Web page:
How a remote Pacific island named after a Scot has just elected its first non-native leader

In Scotland, we think we corner the market on remote islands.

The Pacific Island of Pitcairn, which was settled by members of the Mutiny on the Bounty.   (Photo by Hulton Archive/Getty Images)
The Pacific Island of Pitcairn, which was settled by members of the Mutiny on the Bounty. (Photo by Hulton Archive/Getty Images)

Fair Isle, Unst, St Kilda: we do have a few.

But there is one island in the South Pacific, which can rightly lay claim to being the most obscure inhabited British territory: Pitcairn Island. Actually a group of four volcanic islands, with Pitcairn Island itself the only one with residents, the settlement was founded from descendants of the mutinous British sailors who in 1789 mutinied against their captain William Bligh on the ship HMS Bounty.

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The incident, which later become known worldwide as “The Mutiny on the Bounty”, has become the stuff of legends, featuring in many books and films. A lesser-known fact is that the island was originally named after a Scot – Robert Pitcairn, then a teenage crew member of HMS Swallow, spotted the islands while on lookout, thirty years before it was inhabited by the mutinous Bounty crew.

Now, for the first time, the island nation, which only recently got round-the-clock electricity, has named a non-Pitcairn-born resident to be its mayor.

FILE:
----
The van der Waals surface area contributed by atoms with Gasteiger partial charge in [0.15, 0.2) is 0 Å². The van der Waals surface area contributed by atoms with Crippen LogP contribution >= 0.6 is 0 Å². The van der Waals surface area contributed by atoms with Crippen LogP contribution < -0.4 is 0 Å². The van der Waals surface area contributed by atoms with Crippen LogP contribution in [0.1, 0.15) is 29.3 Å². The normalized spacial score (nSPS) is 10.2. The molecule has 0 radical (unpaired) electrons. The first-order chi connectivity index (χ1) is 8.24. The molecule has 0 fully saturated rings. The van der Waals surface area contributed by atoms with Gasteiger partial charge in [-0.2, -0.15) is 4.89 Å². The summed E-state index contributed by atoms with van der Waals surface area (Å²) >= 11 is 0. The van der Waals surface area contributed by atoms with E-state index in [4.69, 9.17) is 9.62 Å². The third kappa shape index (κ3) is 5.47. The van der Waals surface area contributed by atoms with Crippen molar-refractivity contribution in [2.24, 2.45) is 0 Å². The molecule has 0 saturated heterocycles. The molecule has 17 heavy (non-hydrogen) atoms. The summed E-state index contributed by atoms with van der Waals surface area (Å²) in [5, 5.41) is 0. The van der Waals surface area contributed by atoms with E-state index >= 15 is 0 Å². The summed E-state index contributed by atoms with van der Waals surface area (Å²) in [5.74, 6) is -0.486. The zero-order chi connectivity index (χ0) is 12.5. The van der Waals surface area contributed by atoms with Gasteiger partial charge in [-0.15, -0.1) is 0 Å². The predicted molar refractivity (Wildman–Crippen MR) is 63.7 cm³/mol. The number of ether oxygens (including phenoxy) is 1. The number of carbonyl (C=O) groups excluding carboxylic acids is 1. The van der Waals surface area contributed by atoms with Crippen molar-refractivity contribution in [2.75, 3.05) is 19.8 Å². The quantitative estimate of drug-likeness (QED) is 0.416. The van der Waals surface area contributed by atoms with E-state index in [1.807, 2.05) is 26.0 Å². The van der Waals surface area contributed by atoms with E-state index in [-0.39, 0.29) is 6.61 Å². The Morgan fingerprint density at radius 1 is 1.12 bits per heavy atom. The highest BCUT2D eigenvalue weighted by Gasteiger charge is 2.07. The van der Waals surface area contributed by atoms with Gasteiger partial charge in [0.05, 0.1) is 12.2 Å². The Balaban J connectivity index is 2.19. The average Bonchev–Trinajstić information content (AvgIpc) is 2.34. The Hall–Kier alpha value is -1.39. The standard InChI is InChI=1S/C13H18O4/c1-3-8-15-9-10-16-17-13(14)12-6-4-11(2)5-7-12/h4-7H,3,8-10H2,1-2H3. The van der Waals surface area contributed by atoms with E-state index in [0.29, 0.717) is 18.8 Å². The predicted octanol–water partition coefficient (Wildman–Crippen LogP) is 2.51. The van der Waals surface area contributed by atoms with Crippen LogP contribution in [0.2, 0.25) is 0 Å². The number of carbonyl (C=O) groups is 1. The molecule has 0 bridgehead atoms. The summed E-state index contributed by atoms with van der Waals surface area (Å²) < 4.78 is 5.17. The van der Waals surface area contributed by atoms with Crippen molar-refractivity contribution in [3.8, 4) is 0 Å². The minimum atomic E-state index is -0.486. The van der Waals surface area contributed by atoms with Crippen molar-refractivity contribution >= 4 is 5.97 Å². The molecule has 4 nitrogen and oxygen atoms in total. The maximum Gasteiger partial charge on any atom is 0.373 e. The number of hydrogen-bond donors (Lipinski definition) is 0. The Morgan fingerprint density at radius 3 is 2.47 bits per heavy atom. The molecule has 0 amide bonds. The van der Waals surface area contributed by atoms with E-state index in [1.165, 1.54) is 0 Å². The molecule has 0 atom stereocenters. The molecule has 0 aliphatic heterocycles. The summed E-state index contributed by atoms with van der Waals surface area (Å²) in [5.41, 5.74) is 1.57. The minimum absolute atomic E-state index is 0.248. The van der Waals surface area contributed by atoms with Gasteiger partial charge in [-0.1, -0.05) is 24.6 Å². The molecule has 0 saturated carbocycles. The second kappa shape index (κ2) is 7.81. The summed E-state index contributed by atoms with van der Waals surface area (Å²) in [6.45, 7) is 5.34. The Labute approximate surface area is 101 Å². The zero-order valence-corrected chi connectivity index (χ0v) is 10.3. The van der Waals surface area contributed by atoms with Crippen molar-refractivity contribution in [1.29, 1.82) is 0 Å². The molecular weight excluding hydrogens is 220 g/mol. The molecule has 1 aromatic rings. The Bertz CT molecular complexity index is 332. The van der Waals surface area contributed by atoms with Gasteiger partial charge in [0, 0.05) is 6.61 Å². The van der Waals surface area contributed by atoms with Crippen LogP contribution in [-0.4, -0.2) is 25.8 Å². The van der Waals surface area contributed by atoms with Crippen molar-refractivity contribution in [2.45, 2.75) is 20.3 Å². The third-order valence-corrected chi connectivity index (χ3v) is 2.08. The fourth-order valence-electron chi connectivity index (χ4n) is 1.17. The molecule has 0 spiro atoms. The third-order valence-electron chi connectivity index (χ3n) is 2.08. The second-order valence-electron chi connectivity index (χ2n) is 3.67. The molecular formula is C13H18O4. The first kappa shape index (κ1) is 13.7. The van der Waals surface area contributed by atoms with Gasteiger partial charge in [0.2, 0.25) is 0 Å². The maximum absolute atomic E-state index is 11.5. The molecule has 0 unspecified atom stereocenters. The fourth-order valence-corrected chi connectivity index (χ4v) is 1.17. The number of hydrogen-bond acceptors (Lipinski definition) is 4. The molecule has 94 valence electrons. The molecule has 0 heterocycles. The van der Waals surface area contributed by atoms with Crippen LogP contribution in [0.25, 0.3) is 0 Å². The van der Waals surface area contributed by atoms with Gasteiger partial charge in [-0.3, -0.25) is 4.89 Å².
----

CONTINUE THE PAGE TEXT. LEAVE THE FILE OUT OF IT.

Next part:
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Yorkshire-born Simon Young, 57, who moved to Pitcairn permanently with his American-born wife, Shirley, in 1999 after an earlier stint living there in 1992, squeezed a victory in the recent elections, winning 19 votes versus 16 for an islander who was also seeking the office. The total of 35 votes is an impressive turnout when the 47-strong (at last count) population of the island is considered – with some inhabitants presumably children and not eligible to vote.

Mr Young, who was the editor of the island’s newspaper – The Pitcairn Miscellany - for two years before moving into politics, is a military veteran, having served in the Royal Air Force. His leadership, which has already taken him to London, which he described as a “culture shock” after so many years away, is that of any modern leader. Pitcairn is the smallest territory to have been added to Russia's sanctions list after it banned Russian ships from docking there.

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Despite his non-native origins, Mr Young fits in well. Although, no relation to a previous namesake leader of Pitcairn – another Simon Young, who was magistrate of the British colony of the Pitcairn Islands in 1849 - his name is one of the most common on the island, where there are only 12 different surnames.